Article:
Updated: Thursday, 23rd November 2017 @ 12:04pm

'I don't think they've done their research': Mayor of Oldham says UKIP's criticism of postal voting is 'baseless'

'I don't think they've done their research': Mayor of Oldham says UKIP's criticism of postal voting is 'baseless'

| By Jack Meredith and Ciara Hanstock

The Mayor of Oldham has said that more must be done to increase voter turnout following the local elections, despite criticism of the postal vote from UKIP.

Mayor Ateeque Ur-Rehman, who kept his Medlock Vale seat last Thursday, said that the council must work harder to get more people to the polling stations.

The Medlock Vale ward saw a turnout of 33.45%, an average figure for the town.

 “We should be looking at measures to increase turnout,” Ateeque told MM.

“It could be a mixture of postal votes and, these days, technology.

“Perhaps trying to use email or mobile phones to enable people to use their vote would be something that is worth looking into.”

Such measures may prove controversial in the area however, after some very public criticism of the postal vote system by senior figures in UKIP, including Leader Nigel Farage and Deputy Leader Paul Nuttall.

Nuttall said that the postal vote allowed dominant members of households to vote more than once – using the votes of others in the house as their own.

Ateeque, however, believes that such allegations are ‘baseless’ and accused UKIP of trying to manipulate the voting system themselves.

“I don’t think they have done their research,” he said.

“We work every year to try to make it better.

“Although every system is open to some kind of fraud, but I don’t think believe that it is that wide in scale.

“UKIP is known for trying to blame any problems on one community to try to gain votes from another community.

“To use people’s languages or lack of English against them is very sinister.”

Ateeque, who moved to Oldham from Pakistan in 1978, was also upbeat about the performance of the Labour Party in Manchester, in spite of some doubts cast on the party nationally.

He insisted that the Labour Party’s continued strength in the Greater Manchester area, where they currently hold a majority in eight of the ten districts, is a positive sign and not – as some have claimed – a lack of diversity in representation.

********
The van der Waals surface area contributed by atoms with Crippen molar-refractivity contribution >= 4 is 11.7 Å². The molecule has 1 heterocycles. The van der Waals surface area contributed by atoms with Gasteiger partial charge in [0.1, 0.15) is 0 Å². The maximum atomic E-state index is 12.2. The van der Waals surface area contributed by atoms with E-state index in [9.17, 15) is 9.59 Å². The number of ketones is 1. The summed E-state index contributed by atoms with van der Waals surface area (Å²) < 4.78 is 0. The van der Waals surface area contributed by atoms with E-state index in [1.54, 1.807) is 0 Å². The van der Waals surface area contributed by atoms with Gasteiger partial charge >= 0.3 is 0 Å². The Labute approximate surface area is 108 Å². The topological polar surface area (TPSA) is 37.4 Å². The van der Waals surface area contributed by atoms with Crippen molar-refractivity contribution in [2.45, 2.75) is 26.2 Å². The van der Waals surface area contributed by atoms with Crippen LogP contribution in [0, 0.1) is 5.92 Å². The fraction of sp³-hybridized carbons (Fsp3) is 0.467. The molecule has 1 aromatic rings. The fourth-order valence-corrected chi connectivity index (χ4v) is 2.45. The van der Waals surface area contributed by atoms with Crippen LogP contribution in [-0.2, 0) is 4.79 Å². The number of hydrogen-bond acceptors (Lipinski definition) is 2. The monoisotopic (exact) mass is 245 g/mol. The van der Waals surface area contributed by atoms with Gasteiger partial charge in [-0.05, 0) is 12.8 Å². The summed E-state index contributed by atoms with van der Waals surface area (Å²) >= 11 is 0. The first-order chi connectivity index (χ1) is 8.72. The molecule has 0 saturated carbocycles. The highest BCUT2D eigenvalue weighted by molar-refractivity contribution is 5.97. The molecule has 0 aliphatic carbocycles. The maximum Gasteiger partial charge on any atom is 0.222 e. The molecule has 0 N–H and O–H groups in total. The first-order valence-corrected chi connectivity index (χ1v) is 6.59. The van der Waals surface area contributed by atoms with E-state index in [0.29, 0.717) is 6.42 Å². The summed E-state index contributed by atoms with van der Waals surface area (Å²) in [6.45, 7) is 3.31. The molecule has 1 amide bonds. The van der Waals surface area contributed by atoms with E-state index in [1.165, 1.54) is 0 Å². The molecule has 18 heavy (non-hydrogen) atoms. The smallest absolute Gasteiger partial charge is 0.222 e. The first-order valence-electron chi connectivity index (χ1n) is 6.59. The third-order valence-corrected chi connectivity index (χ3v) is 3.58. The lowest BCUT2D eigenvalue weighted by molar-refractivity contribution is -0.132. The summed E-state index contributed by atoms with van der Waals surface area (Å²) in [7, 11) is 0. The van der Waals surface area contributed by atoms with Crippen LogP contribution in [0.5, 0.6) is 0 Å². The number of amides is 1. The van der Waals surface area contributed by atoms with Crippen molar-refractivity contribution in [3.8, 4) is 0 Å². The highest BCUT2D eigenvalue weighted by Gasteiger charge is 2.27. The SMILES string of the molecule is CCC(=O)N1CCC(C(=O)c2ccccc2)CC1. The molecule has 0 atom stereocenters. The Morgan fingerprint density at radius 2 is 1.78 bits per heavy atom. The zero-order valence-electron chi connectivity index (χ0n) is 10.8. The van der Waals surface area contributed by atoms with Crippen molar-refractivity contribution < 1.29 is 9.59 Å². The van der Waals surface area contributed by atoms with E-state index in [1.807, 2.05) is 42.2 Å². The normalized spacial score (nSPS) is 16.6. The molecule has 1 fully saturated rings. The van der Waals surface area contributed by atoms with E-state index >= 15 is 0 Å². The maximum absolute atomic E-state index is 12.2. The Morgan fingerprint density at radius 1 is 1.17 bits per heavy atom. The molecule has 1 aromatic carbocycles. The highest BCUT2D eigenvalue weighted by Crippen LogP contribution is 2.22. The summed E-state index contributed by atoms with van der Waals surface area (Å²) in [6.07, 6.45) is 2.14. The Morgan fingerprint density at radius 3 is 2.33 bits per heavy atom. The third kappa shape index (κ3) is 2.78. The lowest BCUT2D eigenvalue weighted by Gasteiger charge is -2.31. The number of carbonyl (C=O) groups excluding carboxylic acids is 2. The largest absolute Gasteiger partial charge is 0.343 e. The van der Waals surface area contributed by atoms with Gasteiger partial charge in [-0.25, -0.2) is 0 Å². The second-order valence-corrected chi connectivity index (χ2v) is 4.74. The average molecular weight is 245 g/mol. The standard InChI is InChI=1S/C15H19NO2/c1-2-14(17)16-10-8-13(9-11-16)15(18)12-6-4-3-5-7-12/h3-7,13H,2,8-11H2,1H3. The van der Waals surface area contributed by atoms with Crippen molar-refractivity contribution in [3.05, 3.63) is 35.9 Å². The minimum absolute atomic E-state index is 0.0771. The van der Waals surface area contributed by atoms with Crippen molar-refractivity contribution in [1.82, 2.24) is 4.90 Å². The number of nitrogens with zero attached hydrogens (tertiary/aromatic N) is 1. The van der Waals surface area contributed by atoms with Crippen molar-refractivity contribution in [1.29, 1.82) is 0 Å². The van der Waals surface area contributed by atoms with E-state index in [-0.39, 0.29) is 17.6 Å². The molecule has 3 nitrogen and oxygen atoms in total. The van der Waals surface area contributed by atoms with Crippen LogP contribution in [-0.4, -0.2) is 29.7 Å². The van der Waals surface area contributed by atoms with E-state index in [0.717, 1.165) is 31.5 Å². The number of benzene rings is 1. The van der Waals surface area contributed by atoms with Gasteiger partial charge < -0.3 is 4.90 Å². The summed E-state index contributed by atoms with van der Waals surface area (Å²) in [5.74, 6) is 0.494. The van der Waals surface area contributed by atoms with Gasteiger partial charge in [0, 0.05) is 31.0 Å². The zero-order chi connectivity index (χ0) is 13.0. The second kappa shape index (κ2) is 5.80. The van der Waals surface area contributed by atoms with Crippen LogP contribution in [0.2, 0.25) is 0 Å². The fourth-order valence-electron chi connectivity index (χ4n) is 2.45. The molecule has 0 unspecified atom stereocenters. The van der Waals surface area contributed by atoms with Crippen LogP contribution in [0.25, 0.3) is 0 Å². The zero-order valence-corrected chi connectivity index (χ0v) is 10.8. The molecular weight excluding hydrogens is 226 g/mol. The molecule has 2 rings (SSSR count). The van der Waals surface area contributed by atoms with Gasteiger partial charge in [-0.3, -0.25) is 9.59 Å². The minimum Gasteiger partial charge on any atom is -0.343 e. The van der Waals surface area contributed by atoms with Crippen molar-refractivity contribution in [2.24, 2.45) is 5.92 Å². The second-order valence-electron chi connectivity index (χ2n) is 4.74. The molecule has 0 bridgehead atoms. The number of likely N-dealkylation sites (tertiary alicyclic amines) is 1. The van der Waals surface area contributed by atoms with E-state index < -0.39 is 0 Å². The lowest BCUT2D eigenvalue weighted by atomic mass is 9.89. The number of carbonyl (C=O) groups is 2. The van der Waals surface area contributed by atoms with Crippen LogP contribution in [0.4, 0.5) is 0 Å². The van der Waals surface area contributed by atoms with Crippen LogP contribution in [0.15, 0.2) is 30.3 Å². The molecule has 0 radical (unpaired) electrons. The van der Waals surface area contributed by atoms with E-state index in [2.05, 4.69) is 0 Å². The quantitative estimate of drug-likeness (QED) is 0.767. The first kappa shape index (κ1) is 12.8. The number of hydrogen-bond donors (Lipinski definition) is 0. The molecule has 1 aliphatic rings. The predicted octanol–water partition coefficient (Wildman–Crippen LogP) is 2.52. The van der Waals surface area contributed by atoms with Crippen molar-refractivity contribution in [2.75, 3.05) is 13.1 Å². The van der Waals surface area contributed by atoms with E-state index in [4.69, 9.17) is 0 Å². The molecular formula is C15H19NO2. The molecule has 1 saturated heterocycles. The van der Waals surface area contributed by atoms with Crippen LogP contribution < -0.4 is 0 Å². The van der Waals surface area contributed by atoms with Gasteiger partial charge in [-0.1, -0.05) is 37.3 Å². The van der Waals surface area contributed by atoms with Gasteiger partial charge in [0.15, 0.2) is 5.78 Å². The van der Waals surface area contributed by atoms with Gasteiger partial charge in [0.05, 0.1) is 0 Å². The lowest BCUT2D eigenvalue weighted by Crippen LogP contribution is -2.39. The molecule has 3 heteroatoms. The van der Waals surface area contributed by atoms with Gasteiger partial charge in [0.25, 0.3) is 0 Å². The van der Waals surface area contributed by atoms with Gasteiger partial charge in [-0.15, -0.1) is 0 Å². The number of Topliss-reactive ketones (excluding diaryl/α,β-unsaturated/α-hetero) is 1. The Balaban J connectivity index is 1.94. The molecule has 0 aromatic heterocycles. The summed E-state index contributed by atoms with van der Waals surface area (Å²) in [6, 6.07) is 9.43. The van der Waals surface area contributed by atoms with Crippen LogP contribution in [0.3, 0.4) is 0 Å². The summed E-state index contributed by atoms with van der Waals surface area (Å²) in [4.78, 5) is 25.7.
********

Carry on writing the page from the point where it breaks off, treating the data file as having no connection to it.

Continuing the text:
“I think it represents the way people feel that Labour is their voice,” he said.

“They feel hard done to by the Conservative Party, who they feel are more interested in the south.”

The mayor also applauded Jeremy Corbyn’s handling of the anti-Semitism row that has escalated within the Labour over the past weeks.

“I don’t think there is any room for this kind of thing in the Labour Party,” he said.

“The reason I joined the Labour Party was because it believed in equality and opportunity.

“I don’t think it’s as widespread as it’s been made out to be, but any form of anti-Semitism should be stamped out and I support Jeremy Corbyn and the party in the steps they have taken.”

Ateeque’s comfortable re-election will mean that he will continue working alongside his wife, Councillor Yasmin Toor – a prospect that he seemed very pleased with, joking that it was the only chance they got to spend together.

“She’s absolutely delighted, she’s been working very hard with me,” he said.

“She’s been really active in campaigning and yes, she will be delighted.

“When I was in politics and was working full time, it was always hit and miss because, mostly, meetings are in the evenings whereas this way we go to the meetings together.”

Image courtesy of IslamForTheUmmah, via YouTube, with thanks.